It can seem like the interest rates on your mortgage are determined by chance or some otherworldly power, but this is simply untrue. Analysts work hard to determine the cost of borrowing, and that information makes the services your mortgage company offers possible. So what do mortgage companies look at when deciding what to charge for their money?
The 10 Year Treasury Bond Rule
The 10-year treasury bonds are the best indicator of fluctuations in mortgage rates. These investments are direct competitors for the same investment capital. Most mortgages are issued at 30-year amortization schedule but are usually paid off or refinanced every ten years. That means that an investor who places money in a mortgage is likely to see the maximum returns in about same period of time as that 10-year bond.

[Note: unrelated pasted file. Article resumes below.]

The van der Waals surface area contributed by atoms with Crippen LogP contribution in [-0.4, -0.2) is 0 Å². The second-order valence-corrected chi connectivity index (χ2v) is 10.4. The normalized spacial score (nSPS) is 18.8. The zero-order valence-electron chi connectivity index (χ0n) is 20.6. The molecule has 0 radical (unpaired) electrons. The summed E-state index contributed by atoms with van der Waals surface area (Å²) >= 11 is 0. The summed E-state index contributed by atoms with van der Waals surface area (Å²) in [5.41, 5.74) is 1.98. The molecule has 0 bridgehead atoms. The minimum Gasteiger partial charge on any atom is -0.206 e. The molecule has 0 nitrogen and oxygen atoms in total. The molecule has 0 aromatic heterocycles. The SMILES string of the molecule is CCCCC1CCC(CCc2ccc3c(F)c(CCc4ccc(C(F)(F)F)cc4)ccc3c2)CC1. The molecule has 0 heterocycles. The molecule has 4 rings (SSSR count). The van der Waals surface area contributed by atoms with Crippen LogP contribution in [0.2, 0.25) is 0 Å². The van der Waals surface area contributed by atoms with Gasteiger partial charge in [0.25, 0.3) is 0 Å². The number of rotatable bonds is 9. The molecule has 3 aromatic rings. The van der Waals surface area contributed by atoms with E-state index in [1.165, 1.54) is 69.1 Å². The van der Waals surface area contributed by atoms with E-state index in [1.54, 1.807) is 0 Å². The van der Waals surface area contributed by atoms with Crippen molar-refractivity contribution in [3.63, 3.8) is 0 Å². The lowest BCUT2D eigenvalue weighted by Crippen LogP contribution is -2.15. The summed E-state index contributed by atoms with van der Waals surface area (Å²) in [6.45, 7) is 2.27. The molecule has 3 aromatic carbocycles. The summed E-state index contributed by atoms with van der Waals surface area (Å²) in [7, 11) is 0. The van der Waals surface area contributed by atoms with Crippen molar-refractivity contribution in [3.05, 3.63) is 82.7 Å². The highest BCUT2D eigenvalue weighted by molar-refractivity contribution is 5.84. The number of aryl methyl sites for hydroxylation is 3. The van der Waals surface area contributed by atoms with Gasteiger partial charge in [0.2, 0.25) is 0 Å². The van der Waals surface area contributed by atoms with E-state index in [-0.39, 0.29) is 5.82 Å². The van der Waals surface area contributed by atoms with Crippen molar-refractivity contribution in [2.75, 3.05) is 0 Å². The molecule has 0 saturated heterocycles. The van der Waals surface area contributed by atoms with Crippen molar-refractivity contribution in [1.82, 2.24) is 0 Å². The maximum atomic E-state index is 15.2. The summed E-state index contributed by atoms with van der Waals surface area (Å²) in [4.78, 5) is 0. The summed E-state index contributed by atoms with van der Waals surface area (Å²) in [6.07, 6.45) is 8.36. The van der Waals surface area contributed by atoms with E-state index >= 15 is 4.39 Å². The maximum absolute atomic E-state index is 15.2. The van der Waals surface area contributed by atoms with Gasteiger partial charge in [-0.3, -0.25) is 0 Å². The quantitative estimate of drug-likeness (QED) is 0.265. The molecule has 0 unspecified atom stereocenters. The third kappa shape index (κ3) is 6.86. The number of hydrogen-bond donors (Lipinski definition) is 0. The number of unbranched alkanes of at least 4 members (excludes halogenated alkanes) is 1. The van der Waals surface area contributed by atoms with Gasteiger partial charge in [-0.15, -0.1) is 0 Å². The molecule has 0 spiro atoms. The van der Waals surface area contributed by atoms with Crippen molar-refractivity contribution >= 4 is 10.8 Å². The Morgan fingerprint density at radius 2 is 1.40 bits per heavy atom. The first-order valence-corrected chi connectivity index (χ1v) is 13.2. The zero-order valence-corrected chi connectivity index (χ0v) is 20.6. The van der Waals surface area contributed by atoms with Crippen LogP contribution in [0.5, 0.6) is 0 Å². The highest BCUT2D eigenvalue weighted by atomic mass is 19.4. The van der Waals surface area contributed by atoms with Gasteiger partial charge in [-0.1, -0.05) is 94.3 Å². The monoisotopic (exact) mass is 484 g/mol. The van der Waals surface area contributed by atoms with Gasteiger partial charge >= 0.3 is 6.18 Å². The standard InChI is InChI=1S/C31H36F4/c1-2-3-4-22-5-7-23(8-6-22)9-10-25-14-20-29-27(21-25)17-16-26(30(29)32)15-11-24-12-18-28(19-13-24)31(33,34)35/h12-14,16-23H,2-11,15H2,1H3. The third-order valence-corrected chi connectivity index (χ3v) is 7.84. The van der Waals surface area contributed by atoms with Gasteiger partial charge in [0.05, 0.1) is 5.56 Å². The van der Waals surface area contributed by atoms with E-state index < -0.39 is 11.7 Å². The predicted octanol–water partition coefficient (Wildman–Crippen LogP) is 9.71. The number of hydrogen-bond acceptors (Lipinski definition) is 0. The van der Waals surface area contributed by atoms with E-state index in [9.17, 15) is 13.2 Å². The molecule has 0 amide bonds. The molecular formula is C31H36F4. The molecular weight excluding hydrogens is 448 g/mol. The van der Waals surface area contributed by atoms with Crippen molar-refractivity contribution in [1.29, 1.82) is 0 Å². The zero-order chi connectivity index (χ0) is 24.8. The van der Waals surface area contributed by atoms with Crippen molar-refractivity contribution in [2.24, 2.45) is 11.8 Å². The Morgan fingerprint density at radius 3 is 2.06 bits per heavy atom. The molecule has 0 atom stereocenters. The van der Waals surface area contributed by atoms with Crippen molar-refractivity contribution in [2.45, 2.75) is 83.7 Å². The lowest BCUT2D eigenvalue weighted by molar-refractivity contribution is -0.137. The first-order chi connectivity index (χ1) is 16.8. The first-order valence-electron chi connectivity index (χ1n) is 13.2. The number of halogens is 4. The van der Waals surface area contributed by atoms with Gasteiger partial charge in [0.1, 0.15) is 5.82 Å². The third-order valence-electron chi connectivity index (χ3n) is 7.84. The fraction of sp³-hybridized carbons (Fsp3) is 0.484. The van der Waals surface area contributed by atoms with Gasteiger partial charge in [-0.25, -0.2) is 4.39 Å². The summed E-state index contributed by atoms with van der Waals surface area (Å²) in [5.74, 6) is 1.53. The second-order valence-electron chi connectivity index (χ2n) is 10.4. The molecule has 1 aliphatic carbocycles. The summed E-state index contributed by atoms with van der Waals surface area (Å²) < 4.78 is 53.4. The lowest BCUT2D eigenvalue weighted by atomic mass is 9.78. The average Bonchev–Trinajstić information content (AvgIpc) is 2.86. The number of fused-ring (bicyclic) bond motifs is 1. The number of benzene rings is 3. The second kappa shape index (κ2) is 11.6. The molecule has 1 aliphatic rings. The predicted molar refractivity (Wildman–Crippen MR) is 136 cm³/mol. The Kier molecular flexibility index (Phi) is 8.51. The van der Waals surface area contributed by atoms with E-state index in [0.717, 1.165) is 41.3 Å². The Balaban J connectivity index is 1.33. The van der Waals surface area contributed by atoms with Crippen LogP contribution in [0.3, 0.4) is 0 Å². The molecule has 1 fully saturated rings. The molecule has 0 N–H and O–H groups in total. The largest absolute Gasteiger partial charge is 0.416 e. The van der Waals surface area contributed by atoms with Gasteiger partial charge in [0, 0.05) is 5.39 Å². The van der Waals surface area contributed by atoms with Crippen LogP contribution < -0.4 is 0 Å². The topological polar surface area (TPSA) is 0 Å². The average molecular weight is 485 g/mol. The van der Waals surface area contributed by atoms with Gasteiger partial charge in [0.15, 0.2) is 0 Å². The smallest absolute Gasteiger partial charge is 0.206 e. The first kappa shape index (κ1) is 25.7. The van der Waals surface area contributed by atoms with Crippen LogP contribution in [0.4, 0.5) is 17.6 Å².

Investors put their money towards the investments that produce the most positive gain. When treasury bond rates increase, it means that lenders must charge a competitive interest rate to secure enough capital for mortgage loans and services.
The Money Supply
The amount of money in the economy has a direct impact on the cost of borrowing. When there is a lot of money and it is easy for banks to get, it makes it more difficult to earn profits from lending. They must lower the rates they charge for all loans. The lower rates encourage a higher volume of borrowing to make up the difference in profits. This is why governments often attempt to influence an economy with changes in monetary policy.
Mortgages are a financial product. Like all other products and services, they are impacted by the laws of supply and demand. A lender wants to work with stable borrowers and offers the rates that are competitive but profitable. When houses are in higher demand than supply, a higher mortgage rate is common. The opposite is true when there is surplus of housing.
Getting the best mortgage rate available helps you to afford a better home, but the timing is critical. Talk with your broker about your options.